Over the last 30 years, GSA’s Multiple Award Schedule (MAS) program has evolved from exclusively focusing on static, contract-level pricing to driving pricing, performance, and best value through competition at the task and delivery order level for agency specific requirements. Over the course of this evolution, it has become apparent that the Commercial Sales Practices (CSP) and Price Reduction Clause (PRC) are relics of a bygone era.
The CSP and PRC made sense at a time when the MAS program was a closed, mandatory-for-use program, had a limited number of contractors, and contract-level pricing reigned supreme as MAS contract terms severely limited/restricted the ability of contractors to lower prices and compete for agency requirements. Today, the CSP and PRC are inconsistent with a dynamic MAS marketplace structured to drive competition and value at the task order level, and as such, can be viewed as anticompetitive.
To provide perspective on the significant evolution of the MAS program towards its present-day policy and management focus on competition, transparency, and best value at the task order level, set forth below is a chronology of the strategic and operational enhancements that have been implemented since the mid-1990’s.
The 1990’s – Pro Competition Advances
Mandatory to Non-mandatory: Up until the mid-1990’s, the MAS program was a mandatory source for federal agencies, essentially serving as governmentwide requirements contracts. GSA modified MAS contract terms, and the Federal Acquisition Regulation (FAR) followed suit, making the MAS a non-mandatory use source. The policy goal was to establish a wholly competitive marketplace whereby customer agencies could utilize other sources if the MAS program could did not meet their needs. Since this change the MAS program has grown in customer usage and its ability to meet the unique missions of GSA’s customer agencies.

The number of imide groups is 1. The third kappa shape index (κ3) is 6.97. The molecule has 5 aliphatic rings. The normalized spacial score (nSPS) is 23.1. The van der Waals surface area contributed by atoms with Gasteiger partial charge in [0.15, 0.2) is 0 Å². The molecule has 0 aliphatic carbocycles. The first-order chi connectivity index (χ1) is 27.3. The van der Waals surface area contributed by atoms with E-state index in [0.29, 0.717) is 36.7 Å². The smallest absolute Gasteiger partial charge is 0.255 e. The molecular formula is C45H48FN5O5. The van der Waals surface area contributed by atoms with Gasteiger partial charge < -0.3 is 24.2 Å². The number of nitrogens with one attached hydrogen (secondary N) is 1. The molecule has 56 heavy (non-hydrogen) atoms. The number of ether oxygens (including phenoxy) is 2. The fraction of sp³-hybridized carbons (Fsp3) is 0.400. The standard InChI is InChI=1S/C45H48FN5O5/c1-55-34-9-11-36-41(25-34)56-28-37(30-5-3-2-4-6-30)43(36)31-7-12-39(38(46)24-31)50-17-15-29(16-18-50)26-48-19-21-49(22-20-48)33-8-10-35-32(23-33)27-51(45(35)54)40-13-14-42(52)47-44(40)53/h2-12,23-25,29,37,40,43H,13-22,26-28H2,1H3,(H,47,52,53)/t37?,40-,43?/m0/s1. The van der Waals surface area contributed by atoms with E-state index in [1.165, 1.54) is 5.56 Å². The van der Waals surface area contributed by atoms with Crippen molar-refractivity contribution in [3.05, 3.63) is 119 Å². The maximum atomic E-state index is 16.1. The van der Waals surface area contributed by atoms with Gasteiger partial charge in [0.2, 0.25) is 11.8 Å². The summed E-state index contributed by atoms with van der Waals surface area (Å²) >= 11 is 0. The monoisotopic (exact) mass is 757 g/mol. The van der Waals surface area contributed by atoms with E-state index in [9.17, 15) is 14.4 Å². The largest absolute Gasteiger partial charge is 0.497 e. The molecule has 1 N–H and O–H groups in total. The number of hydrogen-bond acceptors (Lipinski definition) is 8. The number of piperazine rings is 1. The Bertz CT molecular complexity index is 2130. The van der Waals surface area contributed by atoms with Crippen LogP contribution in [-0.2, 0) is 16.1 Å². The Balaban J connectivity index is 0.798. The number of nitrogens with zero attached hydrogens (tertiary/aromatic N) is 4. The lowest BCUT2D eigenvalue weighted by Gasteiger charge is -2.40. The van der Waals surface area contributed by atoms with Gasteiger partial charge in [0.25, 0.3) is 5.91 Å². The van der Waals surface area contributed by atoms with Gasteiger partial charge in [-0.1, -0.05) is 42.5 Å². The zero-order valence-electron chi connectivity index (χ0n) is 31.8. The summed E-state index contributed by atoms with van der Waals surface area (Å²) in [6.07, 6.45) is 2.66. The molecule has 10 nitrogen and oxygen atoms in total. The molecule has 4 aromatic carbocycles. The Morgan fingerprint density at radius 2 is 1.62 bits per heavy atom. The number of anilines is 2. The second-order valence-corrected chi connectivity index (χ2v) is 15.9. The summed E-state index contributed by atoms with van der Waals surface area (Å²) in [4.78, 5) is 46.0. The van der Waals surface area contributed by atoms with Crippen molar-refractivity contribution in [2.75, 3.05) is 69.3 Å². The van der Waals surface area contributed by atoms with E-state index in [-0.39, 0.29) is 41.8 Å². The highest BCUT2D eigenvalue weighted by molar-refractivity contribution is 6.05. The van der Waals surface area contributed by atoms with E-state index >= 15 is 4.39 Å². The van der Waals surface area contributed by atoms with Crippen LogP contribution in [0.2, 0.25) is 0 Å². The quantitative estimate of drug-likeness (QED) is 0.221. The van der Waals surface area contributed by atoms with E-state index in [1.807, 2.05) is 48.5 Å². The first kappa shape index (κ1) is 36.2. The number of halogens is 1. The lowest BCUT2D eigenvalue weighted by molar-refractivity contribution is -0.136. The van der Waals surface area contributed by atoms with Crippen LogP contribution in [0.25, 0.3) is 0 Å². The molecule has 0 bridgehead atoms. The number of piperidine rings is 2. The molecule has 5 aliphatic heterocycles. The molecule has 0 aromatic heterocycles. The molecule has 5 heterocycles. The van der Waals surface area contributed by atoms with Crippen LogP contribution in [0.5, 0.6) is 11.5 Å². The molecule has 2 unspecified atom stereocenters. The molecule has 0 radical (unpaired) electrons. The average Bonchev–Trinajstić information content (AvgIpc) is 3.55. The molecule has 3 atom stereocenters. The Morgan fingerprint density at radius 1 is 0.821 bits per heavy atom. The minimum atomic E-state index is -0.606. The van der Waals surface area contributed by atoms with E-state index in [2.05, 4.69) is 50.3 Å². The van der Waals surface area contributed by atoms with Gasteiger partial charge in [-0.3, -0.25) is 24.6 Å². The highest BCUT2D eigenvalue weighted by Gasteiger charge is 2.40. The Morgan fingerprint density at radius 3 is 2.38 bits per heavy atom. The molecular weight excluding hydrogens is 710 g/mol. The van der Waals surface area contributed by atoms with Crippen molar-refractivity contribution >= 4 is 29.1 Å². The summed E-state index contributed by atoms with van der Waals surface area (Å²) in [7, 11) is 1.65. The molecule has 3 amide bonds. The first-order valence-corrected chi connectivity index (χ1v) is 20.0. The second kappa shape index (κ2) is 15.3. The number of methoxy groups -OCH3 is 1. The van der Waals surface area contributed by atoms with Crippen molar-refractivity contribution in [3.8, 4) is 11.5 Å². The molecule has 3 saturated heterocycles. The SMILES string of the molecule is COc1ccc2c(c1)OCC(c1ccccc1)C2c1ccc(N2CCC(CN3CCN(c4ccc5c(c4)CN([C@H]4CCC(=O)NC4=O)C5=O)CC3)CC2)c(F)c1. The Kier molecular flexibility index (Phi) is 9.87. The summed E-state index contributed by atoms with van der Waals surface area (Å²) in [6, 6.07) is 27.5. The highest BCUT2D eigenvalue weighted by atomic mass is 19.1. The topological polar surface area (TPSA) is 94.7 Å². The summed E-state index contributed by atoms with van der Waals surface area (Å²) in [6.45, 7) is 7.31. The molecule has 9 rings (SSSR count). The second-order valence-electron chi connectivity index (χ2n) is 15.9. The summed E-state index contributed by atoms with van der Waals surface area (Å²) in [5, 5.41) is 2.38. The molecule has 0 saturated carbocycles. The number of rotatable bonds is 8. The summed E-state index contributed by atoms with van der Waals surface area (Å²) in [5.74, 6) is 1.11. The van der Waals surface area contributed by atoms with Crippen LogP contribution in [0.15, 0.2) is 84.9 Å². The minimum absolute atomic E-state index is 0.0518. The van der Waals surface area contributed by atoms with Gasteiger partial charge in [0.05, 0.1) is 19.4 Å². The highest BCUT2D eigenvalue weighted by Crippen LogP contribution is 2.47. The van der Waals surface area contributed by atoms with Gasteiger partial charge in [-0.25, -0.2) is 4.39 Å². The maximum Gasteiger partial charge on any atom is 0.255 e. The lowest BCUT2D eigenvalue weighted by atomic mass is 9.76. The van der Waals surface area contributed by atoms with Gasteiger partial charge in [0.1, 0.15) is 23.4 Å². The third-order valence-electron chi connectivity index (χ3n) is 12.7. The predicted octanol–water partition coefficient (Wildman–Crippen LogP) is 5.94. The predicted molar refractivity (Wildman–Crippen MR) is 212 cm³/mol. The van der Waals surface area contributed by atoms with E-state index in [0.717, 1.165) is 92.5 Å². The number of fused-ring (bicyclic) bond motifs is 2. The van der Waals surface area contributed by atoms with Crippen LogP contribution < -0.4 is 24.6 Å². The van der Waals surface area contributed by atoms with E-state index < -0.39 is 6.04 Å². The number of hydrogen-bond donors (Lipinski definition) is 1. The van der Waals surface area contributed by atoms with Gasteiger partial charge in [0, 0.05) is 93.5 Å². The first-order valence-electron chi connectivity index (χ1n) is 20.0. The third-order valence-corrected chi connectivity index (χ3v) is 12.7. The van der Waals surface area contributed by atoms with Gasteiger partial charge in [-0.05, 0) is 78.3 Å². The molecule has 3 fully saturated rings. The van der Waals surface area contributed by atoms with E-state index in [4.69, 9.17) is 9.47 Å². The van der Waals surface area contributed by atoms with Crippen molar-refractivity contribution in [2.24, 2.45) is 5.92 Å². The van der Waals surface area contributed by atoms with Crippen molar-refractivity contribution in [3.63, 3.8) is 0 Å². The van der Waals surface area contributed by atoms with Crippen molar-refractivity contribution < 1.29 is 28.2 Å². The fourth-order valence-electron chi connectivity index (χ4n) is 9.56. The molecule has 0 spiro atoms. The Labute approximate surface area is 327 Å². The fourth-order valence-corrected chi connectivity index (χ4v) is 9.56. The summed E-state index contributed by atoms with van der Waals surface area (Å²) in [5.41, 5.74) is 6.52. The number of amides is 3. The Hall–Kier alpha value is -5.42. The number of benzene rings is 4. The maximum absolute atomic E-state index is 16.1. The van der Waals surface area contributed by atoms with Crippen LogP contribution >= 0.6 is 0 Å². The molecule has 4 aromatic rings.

Continuous Open Seasons: GSA expanded the timeframe for submitting new offers from 1-2 months, with a closing date for receipt (the original open season) each year, to a continuous open season model with no closing date, allowing for the submission of offers every business day of the year. Continuous open seasons eliminated a barrier to entry into the market, providing agencies ongoing access to offerings from the commercial market, and in so doing, incented small business participation, competition, and innovation. This change resulted in a significant increase in the number of contractors, including all socio-economic categories.